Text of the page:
When one opens an existing file written by a different party, puts in a fix that matches the style of the initial author with no traces left behind (except cvs knows :) )
I see good and bad with "Ninja Coding."
When maintaining code other folks code I'm a very
ferverent believer in the concept of "First,
do no harm." If patching you do improves the code
and you end up leaving no footprints behind then all is
well. Having said that leaves me a very good seque into
If you patch somone else's code and an unforseen
consequence of that patch comes up then you need to be
in a position where you can be accountable for that
patch. Not for the purpose of guilt, punishment or anything
negative like that, but more a case of being able to
answer the question "OK, what did you do and
where?" Trust me, I have a PHB that modifies my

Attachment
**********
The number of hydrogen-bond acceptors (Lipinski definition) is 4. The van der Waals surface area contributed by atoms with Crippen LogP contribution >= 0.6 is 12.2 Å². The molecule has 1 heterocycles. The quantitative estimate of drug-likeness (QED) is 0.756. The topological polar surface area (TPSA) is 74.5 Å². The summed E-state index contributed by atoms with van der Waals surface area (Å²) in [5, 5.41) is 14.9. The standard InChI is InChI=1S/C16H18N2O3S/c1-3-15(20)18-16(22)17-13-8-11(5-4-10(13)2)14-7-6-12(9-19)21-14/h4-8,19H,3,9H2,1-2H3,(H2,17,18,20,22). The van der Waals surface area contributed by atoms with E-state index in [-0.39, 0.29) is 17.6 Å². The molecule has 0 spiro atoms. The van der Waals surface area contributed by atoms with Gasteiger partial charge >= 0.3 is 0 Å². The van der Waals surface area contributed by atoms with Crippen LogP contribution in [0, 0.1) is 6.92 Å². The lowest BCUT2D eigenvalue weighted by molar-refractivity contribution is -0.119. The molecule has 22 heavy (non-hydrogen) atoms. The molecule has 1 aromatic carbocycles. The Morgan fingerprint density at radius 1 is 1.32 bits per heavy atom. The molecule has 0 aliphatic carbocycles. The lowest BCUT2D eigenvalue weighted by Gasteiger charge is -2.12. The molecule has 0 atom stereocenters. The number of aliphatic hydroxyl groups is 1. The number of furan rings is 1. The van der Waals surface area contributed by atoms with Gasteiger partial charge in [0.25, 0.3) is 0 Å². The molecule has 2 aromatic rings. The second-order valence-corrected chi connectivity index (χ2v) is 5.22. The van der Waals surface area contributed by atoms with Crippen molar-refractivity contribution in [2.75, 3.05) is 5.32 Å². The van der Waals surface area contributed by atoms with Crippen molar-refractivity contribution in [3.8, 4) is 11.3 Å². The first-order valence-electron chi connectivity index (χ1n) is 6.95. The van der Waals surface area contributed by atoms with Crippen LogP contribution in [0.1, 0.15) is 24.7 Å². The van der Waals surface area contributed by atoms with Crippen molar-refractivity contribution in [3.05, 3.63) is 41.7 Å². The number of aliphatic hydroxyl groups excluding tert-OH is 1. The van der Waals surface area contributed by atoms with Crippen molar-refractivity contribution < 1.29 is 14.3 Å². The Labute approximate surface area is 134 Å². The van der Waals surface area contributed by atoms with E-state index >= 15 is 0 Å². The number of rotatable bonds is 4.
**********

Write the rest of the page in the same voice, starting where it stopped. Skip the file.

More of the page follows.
code (and the code of other co-workers of mine) without
telling anybody what he did and things break usually in
the wee hours of the morning. PHB doesn't even use
CVS to track his change.
When coding in a cooperative environment it is a good thing
to maintain lines of communication. So if I change
someone else's code I usually put comments in that
explain that a) I did it, b) what I did and c) what my
rationale was for doing it. Sometimes I've had to
modify someone's code due to a bug report or a service
ticket so I put the MR or ticket number in the comments
as well as in the CVS log message.
Note: for those not exposed to Dilbert®,
PHB means Pointy Haired Boss.
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